Monthly Archives: February 2011

Sergey Trofimov – Russian troubadour


I like searching out musicians and music pieces which are not very well known to a wide audience. Sometimes I find rare pearl, like for example 44 – year – old Russian singer, composer and poet from Moscow, Sergej Trofimov (Сергей Трофимов). I had never heard about him till last year, when I accidentally googled his surname.

Sergey Trofimov has quite an interesting biography. He used to be a chorister regent clerk in a church, and he worked in a restaurant. In 1994 he started touring under the pseudonym ‘Trofim’. By 2010 the artist had recorded 17 albums. Dmitrij Shirokov, director of Russkoye Radio 2 said about Trofimov, that he is one of a few (musicians), who can write in different genres and it’s always interesting.

The first of his songs I had ever listened to was ‘I miss you’ (Я скучаю по тебе). I was delighted by its softness and nice flow of sensitive musical notes. Actually, it was a very simple piece for a guitar but very charming. I could listen to it all day and never get bored, as also the lyrics were extraordinarily beautiful – very poetic and they made me gasp. The song was filled with a Slavic, romantic soul.

No wonder that I had never heard of him. Russian is not an international language and it may discourage non – Russian speakers from listening to Trofimov’s songs. Although Russian is a primary language for about 164 million speakers, and a secondary language for 114 million, it’s not widely spoken in western countries or in America or in Africa. However, sometimes words are not necessary to feel the piece. Music can play on our emotions much better than words can.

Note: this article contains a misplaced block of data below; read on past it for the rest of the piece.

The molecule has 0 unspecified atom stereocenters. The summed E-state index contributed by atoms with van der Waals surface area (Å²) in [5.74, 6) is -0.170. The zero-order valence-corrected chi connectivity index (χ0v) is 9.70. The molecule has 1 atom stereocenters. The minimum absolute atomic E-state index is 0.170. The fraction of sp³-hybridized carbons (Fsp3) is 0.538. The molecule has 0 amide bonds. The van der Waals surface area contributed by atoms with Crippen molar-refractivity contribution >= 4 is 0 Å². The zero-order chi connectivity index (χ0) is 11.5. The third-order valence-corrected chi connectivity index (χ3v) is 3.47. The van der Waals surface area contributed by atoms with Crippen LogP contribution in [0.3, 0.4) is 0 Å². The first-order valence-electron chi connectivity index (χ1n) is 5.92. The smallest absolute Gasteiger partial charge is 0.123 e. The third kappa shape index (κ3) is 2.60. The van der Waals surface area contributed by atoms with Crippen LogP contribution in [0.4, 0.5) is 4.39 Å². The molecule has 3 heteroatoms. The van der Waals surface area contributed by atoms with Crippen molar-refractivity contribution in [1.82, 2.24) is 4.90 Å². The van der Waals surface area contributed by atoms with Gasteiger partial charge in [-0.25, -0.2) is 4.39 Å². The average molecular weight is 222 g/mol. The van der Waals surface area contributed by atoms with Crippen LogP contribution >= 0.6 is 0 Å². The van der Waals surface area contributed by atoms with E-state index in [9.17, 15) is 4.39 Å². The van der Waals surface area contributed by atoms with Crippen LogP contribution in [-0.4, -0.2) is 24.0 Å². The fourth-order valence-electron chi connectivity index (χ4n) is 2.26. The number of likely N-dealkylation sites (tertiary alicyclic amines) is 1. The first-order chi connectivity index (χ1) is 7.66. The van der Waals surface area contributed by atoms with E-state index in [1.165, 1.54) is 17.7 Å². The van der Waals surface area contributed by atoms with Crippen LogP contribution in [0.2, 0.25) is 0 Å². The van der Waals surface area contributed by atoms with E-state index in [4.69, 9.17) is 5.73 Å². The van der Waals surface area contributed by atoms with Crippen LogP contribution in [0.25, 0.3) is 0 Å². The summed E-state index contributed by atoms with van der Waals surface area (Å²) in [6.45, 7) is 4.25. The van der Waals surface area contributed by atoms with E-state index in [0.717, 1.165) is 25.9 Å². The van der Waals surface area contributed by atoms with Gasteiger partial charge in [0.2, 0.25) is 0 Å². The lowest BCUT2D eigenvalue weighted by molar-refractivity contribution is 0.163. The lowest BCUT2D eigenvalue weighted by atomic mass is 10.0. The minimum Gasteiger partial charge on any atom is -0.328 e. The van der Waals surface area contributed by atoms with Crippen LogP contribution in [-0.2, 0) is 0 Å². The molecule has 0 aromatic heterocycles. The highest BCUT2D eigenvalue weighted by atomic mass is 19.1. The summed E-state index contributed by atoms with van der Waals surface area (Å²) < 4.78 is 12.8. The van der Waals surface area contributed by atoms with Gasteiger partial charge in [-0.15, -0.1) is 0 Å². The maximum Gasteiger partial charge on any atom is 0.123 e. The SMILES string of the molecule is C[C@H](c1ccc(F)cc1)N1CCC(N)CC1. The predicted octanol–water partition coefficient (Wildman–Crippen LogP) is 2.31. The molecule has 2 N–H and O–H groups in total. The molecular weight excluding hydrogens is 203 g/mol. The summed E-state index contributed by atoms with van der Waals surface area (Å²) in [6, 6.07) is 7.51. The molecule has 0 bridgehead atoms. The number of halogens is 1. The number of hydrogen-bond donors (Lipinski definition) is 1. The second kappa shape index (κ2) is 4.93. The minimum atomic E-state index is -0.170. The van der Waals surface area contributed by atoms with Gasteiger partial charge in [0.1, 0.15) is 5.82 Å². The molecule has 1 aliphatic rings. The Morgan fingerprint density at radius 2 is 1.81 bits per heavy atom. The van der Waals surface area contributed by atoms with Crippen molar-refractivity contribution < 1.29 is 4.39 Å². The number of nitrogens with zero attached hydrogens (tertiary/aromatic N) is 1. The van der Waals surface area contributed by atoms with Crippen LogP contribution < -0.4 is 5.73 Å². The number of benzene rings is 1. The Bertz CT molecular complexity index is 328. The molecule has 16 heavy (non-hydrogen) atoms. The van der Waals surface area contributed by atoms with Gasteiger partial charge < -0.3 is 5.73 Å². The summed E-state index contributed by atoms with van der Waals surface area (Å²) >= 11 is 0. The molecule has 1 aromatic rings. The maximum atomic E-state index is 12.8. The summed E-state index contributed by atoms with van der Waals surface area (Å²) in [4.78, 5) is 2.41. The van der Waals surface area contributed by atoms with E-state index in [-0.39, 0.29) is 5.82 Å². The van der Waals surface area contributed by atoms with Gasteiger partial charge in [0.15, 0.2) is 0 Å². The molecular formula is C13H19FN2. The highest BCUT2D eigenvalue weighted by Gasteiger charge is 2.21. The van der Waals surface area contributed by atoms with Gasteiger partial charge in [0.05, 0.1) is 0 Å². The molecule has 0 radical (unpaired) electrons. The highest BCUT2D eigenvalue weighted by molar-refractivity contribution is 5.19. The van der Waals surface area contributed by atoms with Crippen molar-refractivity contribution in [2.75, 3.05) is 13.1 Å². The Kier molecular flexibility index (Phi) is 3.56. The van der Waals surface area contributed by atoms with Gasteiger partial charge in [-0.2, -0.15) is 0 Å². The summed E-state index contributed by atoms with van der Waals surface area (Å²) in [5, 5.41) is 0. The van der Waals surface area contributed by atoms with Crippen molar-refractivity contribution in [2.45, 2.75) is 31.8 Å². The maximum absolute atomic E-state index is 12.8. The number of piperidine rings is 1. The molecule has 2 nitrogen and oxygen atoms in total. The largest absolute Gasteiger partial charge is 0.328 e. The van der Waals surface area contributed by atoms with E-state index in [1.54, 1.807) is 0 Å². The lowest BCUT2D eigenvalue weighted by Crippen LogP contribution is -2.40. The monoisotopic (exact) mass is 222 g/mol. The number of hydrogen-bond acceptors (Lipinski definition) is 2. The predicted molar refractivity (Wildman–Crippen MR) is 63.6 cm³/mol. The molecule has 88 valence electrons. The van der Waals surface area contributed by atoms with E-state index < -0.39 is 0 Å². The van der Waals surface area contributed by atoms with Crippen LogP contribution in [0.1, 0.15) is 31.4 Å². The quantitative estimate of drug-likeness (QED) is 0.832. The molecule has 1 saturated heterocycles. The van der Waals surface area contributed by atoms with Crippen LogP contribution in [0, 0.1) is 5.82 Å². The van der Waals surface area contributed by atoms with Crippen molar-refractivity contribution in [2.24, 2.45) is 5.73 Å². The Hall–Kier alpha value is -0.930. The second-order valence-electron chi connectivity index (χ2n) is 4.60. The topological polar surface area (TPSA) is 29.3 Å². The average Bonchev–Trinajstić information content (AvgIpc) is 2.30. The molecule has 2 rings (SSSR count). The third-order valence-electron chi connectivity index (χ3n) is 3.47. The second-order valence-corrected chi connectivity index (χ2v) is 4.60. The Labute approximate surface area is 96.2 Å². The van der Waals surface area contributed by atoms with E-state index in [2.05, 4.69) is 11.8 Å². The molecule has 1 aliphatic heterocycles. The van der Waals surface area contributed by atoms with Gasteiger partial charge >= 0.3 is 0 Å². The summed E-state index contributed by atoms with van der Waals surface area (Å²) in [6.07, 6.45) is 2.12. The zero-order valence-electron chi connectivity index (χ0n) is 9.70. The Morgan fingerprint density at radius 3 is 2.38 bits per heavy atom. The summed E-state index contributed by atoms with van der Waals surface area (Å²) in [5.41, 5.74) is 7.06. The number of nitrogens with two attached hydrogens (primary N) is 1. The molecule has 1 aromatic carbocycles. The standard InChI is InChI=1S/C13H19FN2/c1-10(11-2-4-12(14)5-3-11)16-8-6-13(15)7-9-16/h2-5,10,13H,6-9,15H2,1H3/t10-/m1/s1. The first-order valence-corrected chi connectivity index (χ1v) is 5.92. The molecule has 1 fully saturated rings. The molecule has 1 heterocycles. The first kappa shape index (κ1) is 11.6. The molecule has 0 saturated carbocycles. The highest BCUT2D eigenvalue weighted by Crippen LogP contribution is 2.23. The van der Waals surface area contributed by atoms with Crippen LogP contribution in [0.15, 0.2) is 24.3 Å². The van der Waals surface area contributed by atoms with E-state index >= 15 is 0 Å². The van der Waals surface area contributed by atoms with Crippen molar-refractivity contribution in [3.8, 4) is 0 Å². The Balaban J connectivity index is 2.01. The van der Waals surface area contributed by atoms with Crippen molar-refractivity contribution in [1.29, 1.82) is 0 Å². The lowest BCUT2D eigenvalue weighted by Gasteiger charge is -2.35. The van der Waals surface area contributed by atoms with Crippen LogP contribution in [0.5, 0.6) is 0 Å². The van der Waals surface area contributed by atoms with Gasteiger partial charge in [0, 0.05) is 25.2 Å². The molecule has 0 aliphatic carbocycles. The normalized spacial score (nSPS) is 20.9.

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Mr Darcy


Sometimes, when I listen to ‘A postcard to Henry Purcell’, which is used on the soundtrack for the film ‘Pride and Prejudice,’ I wonder how many people know that it’s only a contemporary version of Rondeau from the Abdelazer Suite by the English Baroque composer, Henry Purcell (1659 – 1695). Both pieces are significant and beautiful and I would not say, ‘This one is better because it incorporates more instruments, and so on’. Beauty is relative.

Actually, this piece inspired me to contemplate on one of the film’s characters, Mr Darcy. Although Mr. Darcy is a fictional figure and the first adaptation of the movie was made over 70 years ago and the novel was written in 1812, he is still perceived by women as charming, attractive and as a matter of fact, the ideal man. No wonder that Mr Darcy became an object of male jokes.

A few years ago, Australian comedian and member of The Chaser satirical group, Chris Taylor, dressed himself as Mr Darcy and went out into the street to find out if studies saying that Mr Darcy ‘is the number one fantasy for women’ were true. Obviously women whom he accosted did not react positively to him, as the clothing, the language, and gestures were weird. At least Taylor was as smart as a fox, and ‘managed’ to prove that women’s daydreams of Mr Darcy are not real at all.

On one hand, the ideal picture of Mr Darcy is exaggerated, as he was very proud, introverted and rigid. One the other hand, the gentlemen from The Chaser seemed to forget about something else, as women don’t miss nicely dressed gentlemen with good manners. First of all, Mr Darcy represents timeless values which might be invisible, such as: self-sacrifice or unconditional love (he never said to Elizabeth, ‘I love you because…’, and married her although she wasn’t from his social class).

Well, these values are difficult, as they would cost us our ‘ego’. I mean, it concerns both sides: contemporary Mr Darcies and Elizabeths. Why are there so many fake romantic characters around? They love without devotion or run away when their own prejudices appear to be stronger than their feelings.

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